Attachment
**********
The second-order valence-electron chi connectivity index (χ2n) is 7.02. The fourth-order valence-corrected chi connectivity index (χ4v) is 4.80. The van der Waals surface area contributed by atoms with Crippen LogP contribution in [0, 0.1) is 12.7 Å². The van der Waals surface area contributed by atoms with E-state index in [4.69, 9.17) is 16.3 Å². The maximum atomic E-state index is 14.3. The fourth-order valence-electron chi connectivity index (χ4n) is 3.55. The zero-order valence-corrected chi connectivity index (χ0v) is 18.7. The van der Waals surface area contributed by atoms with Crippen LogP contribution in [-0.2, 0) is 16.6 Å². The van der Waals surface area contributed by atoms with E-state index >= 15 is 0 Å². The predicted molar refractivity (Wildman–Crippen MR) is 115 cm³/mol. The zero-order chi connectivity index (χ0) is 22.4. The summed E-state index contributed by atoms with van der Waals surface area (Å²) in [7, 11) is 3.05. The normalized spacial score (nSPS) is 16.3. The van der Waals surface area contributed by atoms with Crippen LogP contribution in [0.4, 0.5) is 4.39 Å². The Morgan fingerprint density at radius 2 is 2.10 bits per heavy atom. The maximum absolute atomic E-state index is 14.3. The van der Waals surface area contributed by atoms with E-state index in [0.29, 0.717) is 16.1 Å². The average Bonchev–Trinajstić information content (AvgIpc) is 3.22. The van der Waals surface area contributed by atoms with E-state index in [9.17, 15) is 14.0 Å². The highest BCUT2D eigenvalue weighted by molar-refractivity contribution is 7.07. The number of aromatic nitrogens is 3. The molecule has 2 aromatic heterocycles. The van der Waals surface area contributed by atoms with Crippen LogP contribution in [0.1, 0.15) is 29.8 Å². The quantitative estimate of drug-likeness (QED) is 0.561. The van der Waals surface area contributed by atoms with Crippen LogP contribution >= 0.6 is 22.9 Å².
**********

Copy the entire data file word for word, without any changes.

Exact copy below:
The second-order valence-electron chi connectivity index (χ2n) is 7.02. The fourth-order valence-corrected chi connectivity index (χ4v) is 4.80. The van der Waals surface area contributed by atoms with Crippen LogP contribution in [0, 0.1) is 12.7 Å². The van der Waals surface area contributed by atoms with E-state index in [4.69, 9.17) is 16.3 Å². The maximum atomic E-state index is 14.3. The fourth-order valence-electron chi connectivity index (χ4n) is 3.55. The zero-order valence-corrected chi connectivity index (χ0v) is 18.7. The van der Waals surface area contributed by atoms with Crippen LogP contribution in [-0.2, 0) is 16.6 Å². The van der Waals surface area contributed by atoms with E-state index >= 15 is 0 Å². The predicted molar refractivity (Wildman–Crippen MR) is 115 cm³/mol. The zero-order chi connectivity index (χ0) is 22.4. The summed E-state index contributed by atoms with van der Waals surface area (Å²) in [7, 11) is 3.05. The normalized spacial score (nSPS) is 16.3. The van der Waals surface area contributed by atoms with Crippen LogP contribution in [0.4, 0.5) is 4.39 Å². The Morgan fingerprint density at radius 2 is 2.10 bits per heavy atom. The maximum absolute atomic E-state index is 14.3. The van der Waals surface area contributed by atoms with E-state index in [0.29, 0.717) is 16.1 Å². The average Bonchev–Trinajstić information content (AvgIpc) is 3.22. The van der Waals surface area contributed by atoms with E-state index in [9.17, 15) is 14.0 Å². The highest BCUT2D eigenvalue weighted by molar-refractivity contribution is 7.07. The number of aromatic nitrogens is 3. The molecule has 2 aromatic heterocycles. The van der Waals surface area contributed by atoms with Crippen LogP contribution in [0.1, 0.15) is 29.8 Å². The quantitative estimate of drug-likeness (QED) is 0.561. The van der Waals surface area contributed by atoms with Crippen LogP contribution >= 0.6 is 22.9 Å².